Tuesday 30 November 2021

Tachikawa Ki-54 "Hickory" in Tachikawa

As you probably know by now, a 38 Sentai Tachikawa Ki-54 "Hickory" was found and pulled out of Lake Towada in 2012 (here). Since then it had been cleared and placed on display at the MISAWA AVIATION & SCIENCE MUSEUM in Aomori (here). It seems that a "pacifist" group related to the museum objected to the presence of a "war plane", and declared that only "civilian airplanes should be on display" in the museum. (Even though there are US/JIETAI combat planes on display and only a fence separates the museum grounds from the Misawa military base). As a result the aircraft relocated back home to Tachikawa, Tokyo. 
From the 25th until the 28th of November (i.e. last week), it was on display, open and VERY accessible to the public.
No less than 9600 visitors came to see the aircraft from up close and among them Arawasi paid their respects for a second time last Thursday.
The aircraft was placed in an old wooden aircraft maintenance building, and after a wait of about 20 minutes, when a video detailed the discovery and recovery efforts, groups of visitors entered the large room. 
At the entrance of the room was a Ha-115 engine from a Nakajima Ki-43-III Koh "Hayabusa" that was recently unearthed in the dumping ground of a US base in the area. 
Then we could enjoy the "Hickory" in all its glory. We could have access to most of the areas (except the underwing) and since the cockpit was separated from the fuselage, it was placed on display in a way that visitors could see inside both the cockpit and the fuselage. The both the horizontal and vertical tail surfaces were placed on the ground to give the opportunity to the visitors to see all the details up close. There were plates with photos and images from the manual of the aircraft that explained clearly what the visitor could or could not see, and the VERY friendly staff members were eager to help, answer questions and show the various interesting details.
Enjoy a tiny sample of the photos we took.

All in all, we had a fantastic day, Kiri for the very first time visiting an aircraft museum commented "立川飛行機 最高!!!". The organization was brilliant, although security was fairly lax (there were morons who thought that it would have been okay to knock on the plane to see if it was made of real metal or something) and the complementary drinks, handbags and more, were very appreciated. 
Let's hope this will become an annual event.
立飛さん 素晴らしい展示構成ありがとうございます。飛行機が好きな方々が企画してくれたんだと分かります。来年もよろしくお願いします。

Wednesday 24 November 2021

Utsunomiya Matsuri

Two weekends ago, the Teikyo University in Utsunomiya organized a matsuri (festival) and the hangar of its Aerospace Department featured some interesting exhibits.
First up, Kojima-san had abrough the propeller of a Nakajima Type 5 Trainer, which most probably belonged to the J-TIBE of the Ito Hikoki Kenkyujo, flown by Fujiwara Nobu.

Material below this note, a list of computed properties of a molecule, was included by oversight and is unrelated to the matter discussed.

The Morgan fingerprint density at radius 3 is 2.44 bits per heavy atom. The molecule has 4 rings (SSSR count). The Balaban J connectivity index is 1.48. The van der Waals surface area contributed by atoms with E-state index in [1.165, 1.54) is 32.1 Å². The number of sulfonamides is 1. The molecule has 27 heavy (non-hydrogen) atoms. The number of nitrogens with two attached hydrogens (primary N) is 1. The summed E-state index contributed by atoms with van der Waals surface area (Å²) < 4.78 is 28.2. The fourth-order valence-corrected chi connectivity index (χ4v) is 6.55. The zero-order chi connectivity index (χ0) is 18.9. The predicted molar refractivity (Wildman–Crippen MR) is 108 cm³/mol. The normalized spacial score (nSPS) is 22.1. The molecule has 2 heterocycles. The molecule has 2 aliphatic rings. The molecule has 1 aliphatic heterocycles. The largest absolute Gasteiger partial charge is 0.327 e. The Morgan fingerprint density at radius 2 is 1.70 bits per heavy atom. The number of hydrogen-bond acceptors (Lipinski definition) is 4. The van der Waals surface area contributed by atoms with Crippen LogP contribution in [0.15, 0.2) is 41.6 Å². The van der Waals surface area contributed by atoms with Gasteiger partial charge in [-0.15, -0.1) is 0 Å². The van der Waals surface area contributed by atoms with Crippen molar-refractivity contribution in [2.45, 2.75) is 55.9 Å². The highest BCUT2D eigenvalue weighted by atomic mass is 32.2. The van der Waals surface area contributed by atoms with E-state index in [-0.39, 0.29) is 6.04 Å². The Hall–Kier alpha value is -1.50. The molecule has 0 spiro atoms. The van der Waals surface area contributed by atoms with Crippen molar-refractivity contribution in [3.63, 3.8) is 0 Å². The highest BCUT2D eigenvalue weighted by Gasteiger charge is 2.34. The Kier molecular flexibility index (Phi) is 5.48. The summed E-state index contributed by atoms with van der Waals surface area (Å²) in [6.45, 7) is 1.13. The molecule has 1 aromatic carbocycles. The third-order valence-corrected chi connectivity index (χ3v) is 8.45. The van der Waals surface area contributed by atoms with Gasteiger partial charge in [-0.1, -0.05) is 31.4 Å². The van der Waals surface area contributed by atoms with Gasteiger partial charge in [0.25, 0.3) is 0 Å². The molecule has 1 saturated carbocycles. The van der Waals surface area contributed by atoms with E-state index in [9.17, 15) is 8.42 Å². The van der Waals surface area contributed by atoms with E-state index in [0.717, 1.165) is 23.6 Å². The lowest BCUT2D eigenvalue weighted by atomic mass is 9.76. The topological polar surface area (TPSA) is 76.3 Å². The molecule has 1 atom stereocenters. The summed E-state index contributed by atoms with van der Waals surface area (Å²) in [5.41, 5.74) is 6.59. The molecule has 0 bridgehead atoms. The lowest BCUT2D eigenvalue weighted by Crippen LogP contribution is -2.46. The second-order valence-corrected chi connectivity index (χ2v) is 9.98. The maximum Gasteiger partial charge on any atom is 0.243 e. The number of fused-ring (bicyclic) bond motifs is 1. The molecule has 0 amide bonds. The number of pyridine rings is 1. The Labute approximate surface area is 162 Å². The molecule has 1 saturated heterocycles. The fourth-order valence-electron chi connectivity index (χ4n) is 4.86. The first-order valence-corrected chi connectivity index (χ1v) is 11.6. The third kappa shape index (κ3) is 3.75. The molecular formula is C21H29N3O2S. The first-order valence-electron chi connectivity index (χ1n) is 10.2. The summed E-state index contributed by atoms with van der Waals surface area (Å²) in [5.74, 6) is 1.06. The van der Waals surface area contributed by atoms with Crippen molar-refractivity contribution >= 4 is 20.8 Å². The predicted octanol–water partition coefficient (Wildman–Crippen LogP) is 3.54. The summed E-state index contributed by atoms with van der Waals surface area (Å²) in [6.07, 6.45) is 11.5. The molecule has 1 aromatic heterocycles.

On top was a model built by Kojima-san of another Nakajima Type 5 with the civilian registration J-TOBF.

The particular aircraft was the first in the fleet of Asahi Shimbun, receiving the name "Asahi 1 go" and was purchased from the IJAAF. It had the Nakajima serial number 97 and a Hall-Scott 150hp engine.
It belonged to "Tozai Teiki Kokuki" and was based on Tokyo's Susaki airfield (see HERE).
It first flew with its civilian designation, J-TOBF, on January 9, 1923. 
In 1923 Asahi Shimbun in cooperation with Shirato and Ito Hikoki, established the "Tozai Teiki Kokuki" to fly weekly mail services between Tokyo and Osaka. Actually, since there were no aircraft available at the time to fly the distance, one aircraft would take off from Osaka's Joto parade grounds, another from Tokyo's Susaki airfield, and they would meet at Mikatagahara airfield in Hamamatsu, Shizuoka Prefecture, where they would exchange their mail bags.
There were six Nakajima Model 5 purchased from the IJAAF and one aircraft each from Shirato and Ito. The latter civilian schools provided ten pilots.
The first flight was on January 11, 1923, and the whole endeavour lasted for only three months.
J-TOBF was destroyed during the "Great Kando Earthquake" of September 1923, when the Susaki airfield was ravaged by a tsunami and the facilities caught fire.

As you have probably noticed, Kojima-san chose to depict the aircraft with what looks like white circles on the wing top surfaces. Below is a close up of J-TOBF and the white circles are easily visible. Note that the civilian registration is clearly in black. In some photos the hinomaru don't look dark at all, more like white, either due to the film quality or the angle the photo was taken causing the hinomaru to sign. In the J-TOBF case it is very probable that they were overpainted so that the aircraft resembled more a civilian one than a military. Asahi Shimbun aircraft had the newspaper logo painted on the top and bottom surfaces of the wings, so perhaps this was a preliminary effort before the Asahi logo was applied.

The Nakajima Type 5 Trainer was based on the U.S. Standard H-3 and the German Albatros C II. 101 were built from 1919 to 1921 and had numerous problems until they were replaced by other types.
In the photo below is a Nakajima Type 5, s/n 15.

Another contribution to the exhbition was by Taiki-san who brought a Ho-103 machine gun together with its box. 

On another table there was a nice collection of Japanese aircraft models, mainly Pearl Harbor themed.

There were a couple surprises too, including a scratch built Kyushu K11W "Shiragiku" and a 5-shiki-sen on a top of an original front windshield of a Ki-100; all by Kojima-san.

Monday 8 November 2021

Heads Up!

An interesting series released by Kora. Four Tachikawa Ki-93 kits in 1/72. Price mentioned for one kit is enough to give a serious embolism: 66 Euros or 76+ $US!!!
I don't know how many they expect to sell at such a price.

Thanks Jan for the heads-up!